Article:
The Colorado Rockies' dilemma on what to do with their starting rotation when Jeff Francis completes his rehab assignment and Roy Oswalt finishes tuning up may have solved itself on Monday night.
That's not a good thing, folks.
Tyler Chatwood, in the midst of what appeared to be another tremendous outing, suffered a triceps injury on Tuesday against the Cincinnati Reds after lasting four innings in which he allowed just one run and struck out four. Chatwood took his first loss of the season, but that was because Colorado's bats failed to join them on the first day of the short road trip.
Chatwood described the pain he felt after throwing a third-inning fastball to Shin-Soo Choo as "startling," according to Patrick Saunders of the Denver Post.
That same adjective could be used to describe the 23-year-old righty's turnaround in 2013. Chatwood has struck out eight batters per nine innings while walking just 2.7 en route to posting a 2.14 ERA through six starts. Perhaps even more good news hidden in those stats is that Chatwood has surrendered a .347 BABIP, which is about 25 points higher than his career average. That helps suggest that his magical 33.2 innings to start 2013 aren't a fluke.
As of right now, Chatwood plans to make his next start, but he and the Rockies won't know more until he receives further evaluation, which could be today.
If Chatwood's injury requires a stint on the disabled list, the Rockies wouldn't have to make a rotation move to reinstate Jeff Francis when his rehab assignment is complete. Francis allowed five runs in four innings in Salt Lake on Monday, and is scheduled to make another start against Reno before resuming his role with the big club.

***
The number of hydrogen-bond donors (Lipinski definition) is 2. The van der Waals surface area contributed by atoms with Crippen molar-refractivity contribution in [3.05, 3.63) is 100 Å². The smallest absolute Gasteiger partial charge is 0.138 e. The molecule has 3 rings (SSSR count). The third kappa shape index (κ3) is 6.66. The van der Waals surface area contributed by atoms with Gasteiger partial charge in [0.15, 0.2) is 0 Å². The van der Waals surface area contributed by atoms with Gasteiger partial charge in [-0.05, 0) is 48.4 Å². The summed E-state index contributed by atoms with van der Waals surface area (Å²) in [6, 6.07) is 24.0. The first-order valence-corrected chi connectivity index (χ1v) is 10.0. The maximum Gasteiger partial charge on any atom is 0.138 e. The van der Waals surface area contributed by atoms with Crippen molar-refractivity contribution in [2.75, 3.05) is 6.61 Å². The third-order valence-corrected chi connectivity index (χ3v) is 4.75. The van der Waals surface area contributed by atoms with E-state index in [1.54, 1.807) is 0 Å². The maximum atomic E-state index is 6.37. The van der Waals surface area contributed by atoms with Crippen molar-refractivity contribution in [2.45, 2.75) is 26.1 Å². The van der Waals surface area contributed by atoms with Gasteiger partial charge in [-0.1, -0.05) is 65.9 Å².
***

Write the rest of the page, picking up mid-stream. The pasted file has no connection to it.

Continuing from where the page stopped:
As for Oswalt, his move to the majors could hinge on how Jon Garland performs in his start on Wednesday in Cincinnati. Garland has not been trending in a positive direction; he has allowed five earned runs in each of his last three starts and has been battered to the tune of 81 hits in 62 innings pitched this season, all while posting middling walk numbers and his usual poor strikeout rate.
That still leaves Drew Pomeranz, who has posted excellent numbers but still isn't as efficient as the Rockies would like him to be, sitting in Triple-A. Pomeranz has struck out 70 batters and walked 23 in 61.1 innings pitched, but he's averaging less than six innings per start, a number that likely won't get any better at the big-league level, where hitters are more patient.
Pomeranz could still stand to cut down the walks while limiting the number of pitches he throws before he replaces Juan Nicasio, whose leash is probably a bit longer than most people think despite his inconsistent command and lack of an out pitch.
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